Lensbaby Twist 60: Into the Future/Past


Lensbaby Twist 60: Into the Future/Past

Lensbaby recently released a very different lens, one with its roots in the very beginnings of photography and a 19th century design by Joseph Petzval—the Twist 60.

Historic Background: Joseph Petzval and Lensbaby

© Ellis Vener

The first thing you notice when shooting with the Twist 60 is that it can be a bit hard to focus accurately when using a DSLR viewfinder. Focusing precisely is best done using live view or tethered to a computer. From f/2.5 to f/5.6, the center of the image is sharp with a rapid falloff of brightness and sharpness coupled with the telltale concentrically smeared distortion. Beyond f/5.6, evenness of exposure from center to edges is better but you also start to lose the lovely softness and distinct swirly bokeh. With smaller than full-frame format cameras you are using only the center “good” area of the image circle and won’t see much of the effect.

Although it’s clearly not a do-everything lens, the Twist 60 is great for making portraits with a nostalgic romantic mood. What I like about the visual effect is the ways the sharp center and radially blurred area outside of that work together to distinguish a subject from its surroundings. The effect works best when there is a good deal of distance between the subject and the background and the out of focus area is a broken up pattern of light and dark areas. The same kind of light patterning can make an effective foreground as well but is harder to accomplish when photographing a portrait.

This brings up something obvious but to be mindful of: the sharp spot is in the center of the lens and this makes it harder to create images where you want an asymmetric composition. During my initial forays using the Twist 60 I immediately started wishing for two things: a longer focal length version and a simple shift mount. The longer focal length would do an even better job of separating the subject from the background or foreground, and a shift mount would open up compositional possibilities without needing to crop during processing. Another thing worth noting is that the lens is completely manual and the mount has no electrical contacts, though this posed no problems getting accurate exposures in aperture apriority or manual modes, even when using E-TTL controlled flash.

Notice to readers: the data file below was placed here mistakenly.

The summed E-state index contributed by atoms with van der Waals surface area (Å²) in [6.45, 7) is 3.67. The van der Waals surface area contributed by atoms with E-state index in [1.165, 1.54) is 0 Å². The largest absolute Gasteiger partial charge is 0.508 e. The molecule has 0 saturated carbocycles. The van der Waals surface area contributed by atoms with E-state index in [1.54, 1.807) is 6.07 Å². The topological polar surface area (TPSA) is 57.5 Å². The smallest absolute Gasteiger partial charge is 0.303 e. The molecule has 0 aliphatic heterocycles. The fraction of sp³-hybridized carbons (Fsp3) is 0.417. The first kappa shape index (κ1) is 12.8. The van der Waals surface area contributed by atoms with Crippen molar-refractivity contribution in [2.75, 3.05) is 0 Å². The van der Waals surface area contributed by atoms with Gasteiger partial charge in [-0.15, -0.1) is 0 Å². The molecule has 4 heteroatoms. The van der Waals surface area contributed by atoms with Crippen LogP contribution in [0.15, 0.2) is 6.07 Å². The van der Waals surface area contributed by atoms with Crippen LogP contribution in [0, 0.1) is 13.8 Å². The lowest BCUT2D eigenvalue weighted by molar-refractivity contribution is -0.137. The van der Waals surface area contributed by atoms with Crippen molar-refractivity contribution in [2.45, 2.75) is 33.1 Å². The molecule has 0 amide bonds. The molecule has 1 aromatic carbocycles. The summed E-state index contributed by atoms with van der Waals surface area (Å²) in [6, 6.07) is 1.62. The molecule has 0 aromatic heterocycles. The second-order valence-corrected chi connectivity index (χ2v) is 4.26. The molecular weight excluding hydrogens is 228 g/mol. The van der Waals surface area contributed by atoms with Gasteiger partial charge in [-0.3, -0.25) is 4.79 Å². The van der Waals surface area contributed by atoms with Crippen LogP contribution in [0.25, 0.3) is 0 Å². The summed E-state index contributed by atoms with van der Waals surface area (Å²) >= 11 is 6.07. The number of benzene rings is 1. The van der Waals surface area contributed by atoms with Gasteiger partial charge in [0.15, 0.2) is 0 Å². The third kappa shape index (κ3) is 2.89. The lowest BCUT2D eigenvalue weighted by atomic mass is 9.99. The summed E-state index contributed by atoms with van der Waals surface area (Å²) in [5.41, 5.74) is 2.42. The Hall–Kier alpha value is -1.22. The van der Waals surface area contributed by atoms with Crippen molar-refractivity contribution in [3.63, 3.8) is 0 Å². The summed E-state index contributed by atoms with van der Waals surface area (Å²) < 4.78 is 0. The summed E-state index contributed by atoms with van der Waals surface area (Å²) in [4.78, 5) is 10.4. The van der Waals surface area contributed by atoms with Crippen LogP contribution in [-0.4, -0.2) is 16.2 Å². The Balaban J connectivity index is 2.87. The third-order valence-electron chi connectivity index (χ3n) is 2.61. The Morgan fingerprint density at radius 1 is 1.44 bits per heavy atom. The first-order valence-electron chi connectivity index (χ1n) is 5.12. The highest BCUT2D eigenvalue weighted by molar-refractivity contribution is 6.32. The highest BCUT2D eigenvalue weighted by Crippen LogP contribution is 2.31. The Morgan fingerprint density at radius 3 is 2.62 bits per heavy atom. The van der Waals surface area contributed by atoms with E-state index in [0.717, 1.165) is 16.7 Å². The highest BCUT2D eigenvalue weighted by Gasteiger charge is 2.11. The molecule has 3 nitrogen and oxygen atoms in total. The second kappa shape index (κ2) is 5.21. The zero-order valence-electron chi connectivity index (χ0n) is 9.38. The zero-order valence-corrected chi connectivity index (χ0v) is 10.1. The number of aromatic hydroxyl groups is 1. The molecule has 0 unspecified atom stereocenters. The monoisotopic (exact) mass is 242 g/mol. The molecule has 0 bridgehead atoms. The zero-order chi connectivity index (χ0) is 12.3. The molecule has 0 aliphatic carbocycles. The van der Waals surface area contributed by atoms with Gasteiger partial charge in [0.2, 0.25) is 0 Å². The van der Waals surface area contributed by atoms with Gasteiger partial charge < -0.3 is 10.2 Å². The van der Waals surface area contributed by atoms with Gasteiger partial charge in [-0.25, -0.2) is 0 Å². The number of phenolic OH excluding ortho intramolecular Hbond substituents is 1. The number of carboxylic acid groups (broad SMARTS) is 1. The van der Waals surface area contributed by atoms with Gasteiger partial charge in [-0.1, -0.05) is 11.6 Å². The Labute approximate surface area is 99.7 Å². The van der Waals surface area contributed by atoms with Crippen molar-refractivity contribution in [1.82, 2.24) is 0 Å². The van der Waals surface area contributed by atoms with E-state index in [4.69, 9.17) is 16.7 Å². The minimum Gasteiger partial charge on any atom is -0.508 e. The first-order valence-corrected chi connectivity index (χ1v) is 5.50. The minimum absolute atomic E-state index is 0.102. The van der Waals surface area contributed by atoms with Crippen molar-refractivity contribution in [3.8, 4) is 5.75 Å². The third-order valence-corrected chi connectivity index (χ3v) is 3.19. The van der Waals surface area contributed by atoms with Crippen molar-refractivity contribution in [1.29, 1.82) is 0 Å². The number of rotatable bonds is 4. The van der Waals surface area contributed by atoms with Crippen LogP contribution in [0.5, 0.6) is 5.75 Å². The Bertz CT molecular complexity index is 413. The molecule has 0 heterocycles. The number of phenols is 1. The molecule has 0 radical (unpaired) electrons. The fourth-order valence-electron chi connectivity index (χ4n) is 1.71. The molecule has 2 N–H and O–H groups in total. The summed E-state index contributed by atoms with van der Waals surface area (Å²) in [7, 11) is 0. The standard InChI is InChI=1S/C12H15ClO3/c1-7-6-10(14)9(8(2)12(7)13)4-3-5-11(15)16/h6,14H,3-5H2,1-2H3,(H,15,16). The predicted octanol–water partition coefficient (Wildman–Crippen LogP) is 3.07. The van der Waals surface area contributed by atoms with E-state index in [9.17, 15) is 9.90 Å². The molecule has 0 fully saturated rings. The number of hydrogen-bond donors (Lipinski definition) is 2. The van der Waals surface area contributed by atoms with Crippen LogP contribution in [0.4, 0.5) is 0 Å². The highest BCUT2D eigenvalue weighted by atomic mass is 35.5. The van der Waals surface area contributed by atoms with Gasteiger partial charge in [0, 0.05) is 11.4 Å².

There are two parts to the Twist 60: a focusing mount and the lens itself, which can be mounted in Lensbaby’s ball joint-like Composer Pro. The Lensbaby Twist 60 in a standard focusing mount sells for $279.95 for Canon EF, Nikon F, or Sony-E mount. If you already own a Lensbaby Composer mount, the Twist 60 optic by itself goes for $179.95.

Historic Background: Petzval and Lensbaby

Joseph Petzval was a 19th century Hungary-born mathematician and physicist, who as a student and then professor in Vienna helped create the field of geometric optics. Geometric optics starts with a mathematical model of light in which it travels in a straight line—a ray—which bends and in some cases splits as it crosses the boundary of two different media such as the boundary between air and glass, between water and glass, or even between two different types of glass), and can follow a curved path as it travels through a single medium in which the refractive index changes. In the early 1840s Professor Petzval used these principles to create the first large aperture, high-resolution (for its day) camera lens, a simple design using just four elements in three groups: a doublet in front of the aperture and two air-gapped elements behind it. For portraitists in the years before artificial light, this reduced the time a client needed to sit perfectly still from minutes to mere seconds.

The decades-long heyday of Petzval lenses passed into yesteryear’s, and for several decades the Petzval design was superseded by more modern designs that do a far better job of correcting optical flaws by using more complex optical paths that also add size and weight. Like all Petzval design lenses, the Lensbaby Twist 60 is a simple design: four elements in three groups with an adjustable aperture between the first group—a doublet—and the third element. Compare that to a modern lens like the Zeiss OTUS 50mm f/1.4, which has 12 elements in 10 groups, or the Sigma 50mm DG HSM A with 13 elements in 8 groups, or even a humble Canon EF 50mm f/1.8 II, which utilizes just 6 elements in 5 groups. The goal of the complex designs used by modern lenses has one purpose: to essentially make the lens invisible by increasing resolution and reducing optical distortions to near zero. 

The modern rebirth of the Petzval Portrait lens began in 2014 with the Lomography New Petzval 85 and now this version from Lensbaby. It is a classic case of how to make old technology popular again with a digital twist. While the Lomography 85mm Petzval looks like a retro-techno steampunk relic, the Lensbaby version is smaller and lighter and relies on plastic rather than brass, giving the Twist 60 a cheaper point of entry. 

Today the principles of geometric optics form the foundation of modern lens design, but sadly Professor Petzval ended his days in a pauper’s grave after a bitter legal battle with a German competitor, Voigtlander, that ended only after Petzval’s intellectual property and papers were destroyed during a mysterious home break-in. Afterward, his Austrian patents were copied by foreign manufacturers who never paid him the royalties he was due. 

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